With virtual production facilities of the LED-wall variety inevitably attracting a high day rate, getting hands-on with the rarefied technology is something most students, Jones included, value highly. “From a postgraduate point of view, you’re still expected to work self-sufficiently, but the course requires some kind of hands-on training as well. In terms of exposure to the stuff that’s available, I’m lucky enough to be able to work with LED walls and disguise servers and a couple of different tracking systems and cameras. It’s about understanding the technical side, the genlock, the implications of an LED volume in terms of colour management, the colour capabilities of the LED screens, and getting that all into the camera.”
Colour management became a subject of special interest to Jones, sparking a series of projects around ideas that might improve results and make virtual production a little more user-friendly. “I wrote a paper about making a compelling image. Image light and reflected light can make it look a bit suspect… I did a second project where I was visually controlling content with Open Sound Control [a networked show control protocol]. I could create a visual interface on an iPad, and when you moved the slider up and down it’d communicate with Unreal Engine. You could have a DP come in, use an iPad, and select the golden hour if you want it. The faders were metaphors for these more subjective decisions.”
Lecturing on such a young subject inevitably involves something of a process of discovery. Tony Hipwell and Laura Hilliard are both academic fellows in Film Production at Salford. “Tony and I teach together on a general filmmaking module that’s for second years about five- to eight-minute short filmmaking. It’s part of a three-year program with six or seven hundred students.” Given the newness of virtual production as a technique, expanding the university’s production-related curriculum to include it has created opportunities to learn existing techniques and discover new ones.
Designing appropriate courses has also required, Hipwell says, a degree of caution. “I’m currently leading the VP push, and a number of other degrees in that field. It’s so interesting, trying to figure out how to bring it in; there’s no one size fits all. There’s this gold rush in terms of trying to upskill people in Unreal Engine. We’ve seen other places rushing in and sometimes doing things that don’t fit what practitioners need. We’ve had some really good hands-on time, some general brain-picking time in terms of what they’re looking for in terms of the skills gap.”
The need to keep the emphasis on storytelling, rather than technology, is one Hipwell mentions early on. “My approach at the moment, as a writer-director, is how we, as creatives, interface with VP. That’s how we’re coming at it, to say how we can create an [approach to teaching] that suits below-the-line crew to interact with this new toy, but not in a way that’s overpowering.”
New discoveries arise particularly from practical, project-based work, something that’s particularly relevant as new techniques for virtual production are commonly developed on the job. “That’s where education can step in,” Hilliard points out. “You can do a project away from the financial pressures of a client. It’s a testing ground. I want education to find a better way to let us have a testing ground. We are not a traditional field in the university setting. That’s the only power we have, as teachers or lecturers, to do a project. They trust us to ask them to do projects that will challenge them. They will do that as a grade, and we do it together, so we learn something.”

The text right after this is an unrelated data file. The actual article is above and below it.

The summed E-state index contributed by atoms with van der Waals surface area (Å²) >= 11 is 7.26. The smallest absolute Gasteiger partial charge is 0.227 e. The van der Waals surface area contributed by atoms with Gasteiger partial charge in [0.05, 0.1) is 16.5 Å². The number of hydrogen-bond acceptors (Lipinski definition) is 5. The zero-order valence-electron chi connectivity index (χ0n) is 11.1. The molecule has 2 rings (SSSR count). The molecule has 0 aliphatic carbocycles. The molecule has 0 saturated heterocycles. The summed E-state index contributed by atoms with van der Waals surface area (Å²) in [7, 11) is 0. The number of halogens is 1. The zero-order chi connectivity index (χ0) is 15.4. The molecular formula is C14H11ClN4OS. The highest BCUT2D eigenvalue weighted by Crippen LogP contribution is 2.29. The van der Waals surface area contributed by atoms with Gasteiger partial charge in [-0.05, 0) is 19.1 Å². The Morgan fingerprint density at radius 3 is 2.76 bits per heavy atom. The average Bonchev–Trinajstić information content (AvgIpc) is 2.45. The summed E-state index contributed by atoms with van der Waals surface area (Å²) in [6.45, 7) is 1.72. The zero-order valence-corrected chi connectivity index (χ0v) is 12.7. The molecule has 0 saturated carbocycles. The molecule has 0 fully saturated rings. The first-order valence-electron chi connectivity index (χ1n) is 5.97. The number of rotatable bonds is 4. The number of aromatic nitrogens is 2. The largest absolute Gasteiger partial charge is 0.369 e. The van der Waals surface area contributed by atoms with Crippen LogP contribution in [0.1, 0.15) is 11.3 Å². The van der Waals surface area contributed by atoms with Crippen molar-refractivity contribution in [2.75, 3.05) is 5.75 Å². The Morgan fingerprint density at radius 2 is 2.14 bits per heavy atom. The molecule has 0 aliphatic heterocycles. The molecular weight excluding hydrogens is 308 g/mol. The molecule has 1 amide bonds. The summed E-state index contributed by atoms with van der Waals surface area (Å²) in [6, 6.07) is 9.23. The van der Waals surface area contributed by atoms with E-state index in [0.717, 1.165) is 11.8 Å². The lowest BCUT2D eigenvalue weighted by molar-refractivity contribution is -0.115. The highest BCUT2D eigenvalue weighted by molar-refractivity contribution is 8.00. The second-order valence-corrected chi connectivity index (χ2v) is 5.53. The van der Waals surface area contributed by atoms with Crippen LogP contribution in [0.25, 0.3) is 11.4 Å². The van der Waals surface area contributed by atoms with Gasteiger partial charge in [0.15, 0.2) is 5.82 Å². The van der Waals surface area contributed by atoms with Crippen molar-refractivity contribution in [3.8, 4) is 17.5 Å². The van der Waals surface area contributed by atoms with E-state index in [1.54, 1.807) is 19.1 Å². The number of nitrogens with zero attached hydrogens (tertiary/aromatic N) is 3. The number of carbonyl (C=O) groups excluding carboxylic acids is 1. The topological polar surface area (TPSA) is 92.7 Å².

“That’s the benefit of being at a university,” Hipwell confirms. “Research opportunities, some potential pushing of the limits of what the tech can do. For instance, the TV series 1899 was mostly shot on a boat in the sea – what if you’re pushing in water, fire, how far can we push the physical conditions of the set within the LED volume? Is that something which can be done? As teachers we’re supposed to be investigating stuff as well so hopefully it’ll provoke some more robust understanding.”
That robustness, Hipwell goes on, is reinforced by cooperation with commercial facilities, something that’s become almost essential in any case given the investment represented by a virtual production setup. “No university is going to be able to get something equivalent to the ARRI stage,” Hipwell points out, “so we’re looking, rather than building our own environment, at places like Pathway, something that’ll have more of an industry connection. We have a lot of accredited partnerships at Salford.”
“This stuff has only been common knowledge for about three years now,” Hipwell muses. “It’s like CGI in the aftermath of Terminator 2 and Jurassic Park… now we’ve reached an interesting place, a happy medium.” Ensuring virtual production ends up in a similarly fecund and kindly state is, he says, the long-term goal, and that requires good people. “It’s not just the obvious things – the DP, sound, but also the production designer, costume designer… the myriad ways that your role will interface between virtual and real… every role will be engaged in some ways with that. The scheduling, the budgeting. An awareness of how to do that with VP rather than traditional. You need to understand the workflow. As long as you understand the process you won’t be out of a job.”
Words: Phil Rhodes